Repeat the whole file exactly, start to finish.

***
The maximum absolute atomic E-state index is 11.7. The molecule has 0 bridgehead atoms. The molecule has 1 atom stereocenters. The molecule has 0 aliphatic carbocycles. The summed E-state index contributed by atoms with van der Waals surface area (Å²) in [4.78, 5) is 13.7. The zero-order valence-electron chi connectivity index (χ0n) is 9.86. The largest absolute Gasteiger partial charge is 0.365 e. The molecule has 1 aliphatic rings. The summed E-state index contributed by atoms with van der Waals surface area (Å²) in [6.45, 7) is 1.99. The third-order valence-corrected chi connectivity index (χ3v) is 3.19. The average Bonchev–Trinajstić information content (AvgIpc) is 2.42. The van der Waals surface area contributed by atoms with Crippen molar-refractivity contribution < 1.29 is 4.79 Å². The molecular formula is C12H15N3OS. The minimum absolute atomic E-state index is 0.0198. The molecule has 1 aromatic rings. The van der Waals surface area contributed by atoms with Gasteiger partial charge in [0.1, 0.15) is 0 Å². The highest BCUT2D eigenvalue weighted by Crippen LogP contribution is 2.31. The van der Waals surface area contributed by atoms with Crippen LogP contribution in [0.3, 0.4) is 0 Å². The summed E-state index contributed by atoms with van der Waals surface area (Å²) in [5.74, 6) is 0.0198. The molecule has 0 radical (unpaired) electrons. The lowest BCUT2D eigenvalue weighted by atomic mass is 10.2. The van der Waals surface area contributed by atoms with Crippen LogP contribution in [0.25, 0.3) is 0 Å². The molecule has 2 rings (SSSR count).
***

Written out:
The maximum absolute atomic E-state index is 11.7. The molecule has 0 bridgehead atoms. The molecule has 1 atom stereocenters. The molecule has 0 aliphatic carbocycles. The summed E-state index contributed by atoms with van der Waals surface area (Å²) in [4.78, 5) is 13.7. The zero-order valence-electron chi connectivity index (χ0n) is 9.86. The largest absolute Gasteiger partial charge is 0.365 e. The molecule has 1 aliphatic rings. The summed E-state index contributed by atoms with van der Waals surface area (Å²) in [6.45, 7) is 1.99. The third-order valence-corrected chi connectivity index (χ3v) is 3.19. The average Bonchev–Trinajstić information content (AvgIpc) is 2.42. The van der Waals surface area contributed by atoms with Crippen molar-refractivity contribution < 1.29 is 4.79 Å². The molecular formula is C12H15N3OS. The minimum absolute atomic E-state index is 0.0198. The molecule has 1 aromatic rings. The van der Waals surface area contributed by atoms with Gasteiger partial charge in [0.1, 0.15) is 0 Å². The highest BCUT2D eigenvalue weighted by Crippen LogP contribution is 2.31. The van der Waals surface area contributed by atoms with Crippen LogP contribution in [0.3, 0.4) is 0 Å². The summed E-state index contributed by atoms with van der Waals surface area (Å²) in [5.74, 6) is 0.0198. The molecule has 0 radical (unpaired) electrons. The lowest BCUT2D eigenvalue weighted by atomic mass is 10.2. The van der Waals surface area contributed by atoms with Crippen LogP contribution in [0.25, 0.3) is 0 Å². The molecule has 2 rings (SSSR count).